July 18, 2011

Why not raise taxes?

My answer to the question posed by NPR’s Michael Krasny this morning, about why Republicans are against raising taxes on the rich.

Higher taxes have unintended consequences. Raising taxes, beyond a certain 'sweet spot', lowers revenues for more than one reason. Generally, the people who are supposedly helped by raising taxes on the rich, namely the poor and the middle class, are the ones most hurt by the tax.

If you ask an adult whether they'd rather be on unemployment insurance or working, the overwhelming answer would be working. If your intention is to help the downtrodden and the lower classes, you would naturally promote an economy that provided jobs. The more jobs to choose from, the happier the worker. But when jobs are scarce, the selection of jobs is low, and there is downward pressure on both wages and conditions. Money runs out for the long term unemployed and they become desperate. I know because I experienced extended unemployment, when I got out of the army in 1972, again in 1991 and in 2005.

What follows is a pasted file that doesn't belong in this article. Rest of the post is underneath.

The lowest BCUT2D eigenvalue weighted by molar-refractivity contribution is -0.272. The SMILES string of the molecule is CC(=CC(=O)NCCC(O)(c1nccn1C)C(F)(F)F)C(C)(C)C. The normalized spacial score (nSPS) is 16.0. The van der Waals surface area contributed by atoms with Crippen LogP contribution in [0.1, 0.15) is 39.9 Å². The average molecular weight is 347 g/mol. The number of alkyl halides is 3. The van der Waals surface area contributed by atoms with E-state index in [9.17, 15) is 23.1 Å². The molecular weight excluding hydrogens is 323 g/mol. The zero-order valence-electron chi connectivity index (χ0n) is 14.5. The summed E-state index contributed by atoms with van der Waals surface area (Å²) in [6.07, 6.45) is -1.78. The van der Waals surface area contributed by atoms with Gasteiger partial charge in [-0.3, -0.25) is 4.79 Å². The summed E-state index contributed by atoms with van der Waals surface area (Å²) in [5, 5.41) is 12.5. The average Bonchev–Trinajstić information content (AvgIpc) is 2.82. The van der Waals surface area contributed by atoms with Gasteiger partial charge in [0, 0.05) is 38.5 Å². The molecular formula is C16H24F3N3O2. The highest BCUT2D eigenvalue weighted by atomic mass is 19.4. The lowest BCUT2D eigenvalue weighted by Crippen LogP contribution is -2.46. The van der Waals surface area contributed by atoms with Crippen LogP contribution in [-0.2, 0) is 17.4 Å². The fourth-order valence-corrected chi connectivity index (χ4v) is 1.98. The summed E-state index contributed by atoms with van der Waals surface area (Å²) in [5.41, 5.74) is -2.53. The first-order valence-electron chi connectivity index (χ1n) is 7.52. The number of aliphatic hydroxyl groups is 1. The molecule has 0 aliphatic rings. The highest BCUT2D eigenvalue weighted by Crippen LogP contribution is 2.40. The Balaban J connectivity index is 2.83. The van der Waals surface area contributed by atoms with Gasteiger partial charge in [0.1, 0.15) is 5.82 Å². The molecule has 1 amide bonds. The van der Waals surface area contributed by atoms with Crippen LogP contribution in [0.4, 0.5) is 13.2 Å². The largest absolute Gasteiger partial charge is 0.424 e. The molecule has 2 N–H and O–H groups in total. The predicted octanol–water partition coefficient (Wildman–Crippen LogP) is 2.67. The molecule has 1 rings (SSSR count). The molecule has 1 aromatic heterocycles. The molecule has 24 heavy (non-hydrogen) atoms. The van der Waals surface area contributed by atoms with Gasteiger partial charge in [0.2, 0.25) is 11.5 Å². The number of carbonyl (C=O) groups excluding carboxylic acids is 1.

But why would revenues decrease if we raise taxes on the rich? One reason is the rich don't want to pay increased taxes, so they hire tax consultants to help them avoid taxes. I lived next door to a tax consultant, who explained that he found ways for rich people and businesses to invest their money to avoid taxation. The result is that the rich avoid taxes as much as possible by investing their resources in businesses they are not familiar with. It results in a decrease of efficiency. To the extent that elevated taxes does sting the rich, that much money is taken out of the private sector. It's money that is not being put at risk, by investing in factories or new small businesses. Less factories and fewer start ups means fewer jobs. And because there are fewer jobs, revenues fall short of expectations.

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